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Dung midges - Minute black scavenger flies
The minute black scavenger flies (Scatopsidae), also known as "dung midges" are an important family, in the order flies (Diptera), the suborder Nematocera, the infraorder Psychodomorpha and the superfamily Scatopsoidea. This family is divided into the subfamilies Aspistinae, Ectaetiinae, Psectrosciarinae and Scatopsinae. The subfamilies include 31 genera, and around 250 to 300 different species.

The following genera are known: Anapausis, Apiloscatopse, Arthria, Aspistes, Austroclemina, Borneoscatopse, Brahemyia, Coboldia, Colobostema, Cooka, Diamphidicus, Efcookella, Ectaetia, Ferneiella, Hawomersleya, Holoplagia, Mesoscatopse, Neorhegmoclemina, Parascatopse, Parmaferia, Procolobostema, Protoscatopse, Psectrosciara, Quateiella, Reichertella, Rhegmoclema, Rhegmoclemina, Rhexoza, Scatopse, Swammerdamella and Thripomorpha. The minute black scavenger fly is found throughout the world. In Germany, 35 Scatopsidae species exist. The oldest fossils of Scatopsidae in amber date back to the Cretaceous period.
This is achieved by small, dark, often tiny midges with body lengths of 0. 6 - 5 mm. Most species average around1. 5 mm in length. Scatopsidae are hairless They cannot sting. Due to their appearance they can be confused with black flies (Simuliidae) but they normally do not have an arched chest (thorax).
Adult Scatopsidae like to rest on parsley, to feed on the nectar. They are often found in rural residential areas, as these generally provide favourable conditions for the development of their larvae.
Female Scatopsidae lay their eggs on decaying animals or vegetable waste and can thus be found on compost heaps, dung, in toilets, on garbage heaps and so on. They also often appear on or in buildings such as dwellings, sheds or storage facilities. When they appear en masse, they can make food supplies inedible due to germs and impurities such as animals and human beings are a nuisance and are thus considered a nuisance by humans. The larvae are social and feed on rotting waste materials. They are found under bark, in dead wood, fungi or feces, according to what species they are. Some species live as guests with ants. The larvae breathe with the help of tube-like elongated openings. At the end of the last larval stage, the larvae pupate inside their outer skin. Within the chrysalis, the Scatopsidae breathe through tubes, which branch off from the thorax.

Genera47
Species555
Common namesMinute black scavenger flies, Dung midges, Hyperoscelidid gnats, Scavenger flies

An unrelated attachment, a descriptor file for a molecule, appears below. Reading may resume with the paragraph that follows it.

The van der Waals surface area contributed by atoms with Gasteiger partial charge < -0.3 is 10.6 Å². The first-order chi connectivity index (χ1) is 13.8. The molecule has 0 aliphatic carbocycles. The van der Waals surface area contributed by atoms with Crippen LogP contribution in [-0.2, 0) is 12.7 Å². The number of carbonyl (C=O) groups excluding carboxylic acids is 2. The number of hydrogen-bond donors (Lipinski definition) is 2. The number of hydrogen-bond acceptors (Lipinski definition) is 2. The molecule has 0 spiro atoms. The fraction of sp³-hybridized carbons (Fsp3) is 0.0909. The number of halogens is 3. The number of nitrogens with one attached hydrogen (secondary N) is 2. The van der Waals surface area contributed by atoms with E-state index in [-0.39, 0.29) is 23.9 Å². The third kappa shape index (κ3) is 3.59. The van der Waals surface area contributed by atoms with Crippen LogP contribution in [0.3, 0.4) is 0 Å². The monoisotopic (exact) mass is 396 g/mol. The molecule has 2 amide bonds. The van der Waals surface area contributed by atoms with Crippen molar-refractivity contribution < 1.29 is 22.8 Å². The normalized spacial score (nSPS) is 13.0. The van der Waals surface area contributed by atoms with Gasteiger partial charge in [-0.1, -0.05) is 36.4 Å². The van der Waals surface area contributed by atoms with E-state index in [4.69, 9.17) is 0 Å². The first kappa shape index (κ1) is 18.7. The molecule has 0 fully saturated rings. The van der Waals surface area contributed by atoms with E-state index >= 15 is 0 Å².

German namesDungmücken
Dutch namesMestmuggen
Danish namesGødningsmyg
Finnish namesLantasääsket
Norwegian namesGjødselmygg
Swedish namesDyngmyggor
AuthorNewman, 1834
Distribution
Checklists

Continents:

Eurasia
America
Africa
Oceania


Ecozones:

Nearctic


Fossils:

Cenozoic
Paleozoic
Mesozoic


Countries
Checklists
Argentina, Australia, Austria, Belgium, Belize, Brazil, Burundi, Canada, Chile, China, Costa Rica, Czech Republic, Democratic Republic of the Congo, Denmark, Dominican Republic, Ecuador, Egypt, El Salvador, Fiji, Finland, France, Germany, Ghana, Greece, Hungary, Iceland, India, Indonesia, Iran, Italy, Jamaica, Japan, Kazakhstan, Kenya, Latvia, Lesotho, Madagascar, Malaysia, Mexico, Micronesia, Nepal, Netherlands, New Zealand, Norway, Panama, Papua New Guinea, Peru, Philippines, Poland, Portugal, Romania, Russia, Saint Vincent and the Grenadines, Seychelles, Slovakia, Slovenia, Solomon Islands, Spain, Sri Lanka, Sweden, Switzerland, Taiwan, Tajikistan, Tanzania, Thailand, Trinidad and Tobago, Tunisia, Turkmenistan, USA, Uganda, United Kingdom
Links and ReferencesScatopsidae in bie.ala.org.au
Scatopsidae in faunaeur.org
Scatopsidae in itis.gov
Scatopsidae in dyntaxa.se
Scatopsidae in Wikipedia (English)

Quick search: Dung - Tube - Scavenger - Scatopsidae - Black - Larvae
Fly - Flies - Compost - Garbage - Feed - Maggot - Human - Buildings
Sources, links and more informations
The minute black scavenger flies in Wikipedia
Taxonomy
ClassInsecta
Insects, True insects
SubclassPterygota
Winged insects
InfraclassNeoptera
Wing-folding insects
SuperorderHolometabola
Holometabolous Insects
OrderDiptera
True flies, Mosquitoes, Gnats, Flies
SuborderNematocera
Long-horned flies, Mosquitoes
InfraorderPsychodomorpha
SuperfamilyScatopsoidea
FamilyScatopsidae
Minute black scavenger flies, Dung midges, Hyperoscelidid gnats, Scavenger flies
AuthorNewman, 1834
 
Synonyms
Corynoscelididae (Moure & Schlindwein, 2002)
Hyperoscelidae (Ramirez, 2005)
Hyperoscelididae (Dressler, 1985)
Hyperoscelidinae (Bembé, 2007)
 Species overview

Keywords
ABCDEFGHIJKLM
NOPQRSTUVWXYZ
German Flag Dungmücken
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